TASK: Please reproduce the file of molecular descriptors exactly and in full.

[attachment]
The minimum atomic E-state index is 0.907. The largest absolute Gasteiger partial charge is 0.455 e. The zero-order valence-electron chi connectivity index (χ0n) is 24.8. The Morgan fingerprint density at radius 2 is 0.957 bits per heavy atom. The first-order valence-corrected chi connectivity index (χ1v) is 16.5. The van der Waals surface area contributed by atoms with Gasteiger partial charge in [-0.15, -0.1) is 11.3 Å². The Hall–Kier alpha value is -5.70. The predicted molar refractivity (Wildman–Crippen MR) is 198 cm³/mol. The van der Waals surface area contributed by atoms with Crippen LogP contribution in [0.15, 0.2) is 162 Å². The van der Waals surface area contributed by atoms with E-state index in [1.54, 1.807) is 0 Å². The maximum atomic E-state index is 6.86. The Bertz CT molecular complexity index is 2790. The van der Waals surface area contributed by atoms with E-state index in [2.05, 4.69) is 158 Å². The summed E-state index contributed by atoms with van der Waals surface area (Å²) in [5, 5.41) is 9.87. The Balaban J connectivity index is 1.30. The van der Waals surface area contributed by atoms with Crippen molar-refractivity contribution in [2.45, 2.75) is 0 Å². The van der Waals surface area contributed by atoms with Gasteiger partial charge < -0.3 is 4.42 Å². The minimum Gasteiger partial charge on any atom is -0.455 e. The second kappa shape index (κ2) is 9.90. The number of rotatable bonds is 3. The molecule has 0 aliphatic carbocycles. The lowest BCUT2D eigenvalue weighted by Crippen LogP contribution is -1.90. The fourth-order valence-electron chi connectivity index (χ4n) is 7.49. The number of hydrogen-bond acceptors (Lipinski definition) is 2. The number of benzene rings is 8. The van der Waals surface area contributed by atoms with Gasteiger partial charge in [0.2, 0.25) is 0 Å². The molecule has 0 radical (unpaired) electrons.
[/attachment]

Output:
The minimum atomic E-state index is 0.907. The largest absolute Gasteiger partial charge is 0.455 e. The zero-order valence-electron chi connectivity index (χ0n) is 24.8. The Morgan fingerprint density at radius 2 is 0.957 bits per heavy atom. The first-order valence-corrected chi connectivity index (χ1v) is 16.5. The van der Waals surface area contributed by atoms with Gasteiger partial charge in [-0.15, -0.1) is 11.3 Å². The Hall–Kier alpha value is -5.70. The predicted molar refractivity (Wildman–Crippen MR) is 198 cm³/mol. The van der Waals surface area contributed by atoms with Crippen LogP contribution in [0.15, 0.2) is 162 Å². The van der Waals surface area contributed by atoms with E-state index in [1.54, 1.807) is 0 Å². The maximum atomic E-state index is 6.86. The Bertz CT molecular complexity index is 2790. The van der Waals surface area contributed by atoms with E-state index in [2.05, 4.69) is 158 Å². The summed E-state index contributed by atoms with van der Waals surface area (Å²) in [5, 5.41) is 9.87. The Balaban J connectivity index is 1.30. The van der Waals surface area contributed by atoms with Crippen molar-refractivity contribution in [2.45, 2.75) is 0 Å². The van der Waals surface area contributed by atoms with Gasteiger partial charge < -0.3 is 4.42 Å². The minimum Gasteiger partial charge on any atom is -0.455 e. The second kappa shape index (κ2) is 9.90. The number of rotatable bonds is 3. The molecule has 0 aliphatic carbocycles. The lowest BCUT2D eigenvalue weighted by Crippen LogP contribution is -1.90. The fourth-order valence-electron chi connectivity index (χ4n) is 7.49. The number of hydrogen-bond acceptors (Lipinski definition) is 2. The number of benzene rings is 8. The van der Waals surface area contributed by atoms with Gasteiger partial charge in [0.2, 0.25) is 0 Å². The molecule has 0 radical (unpaired) electrons.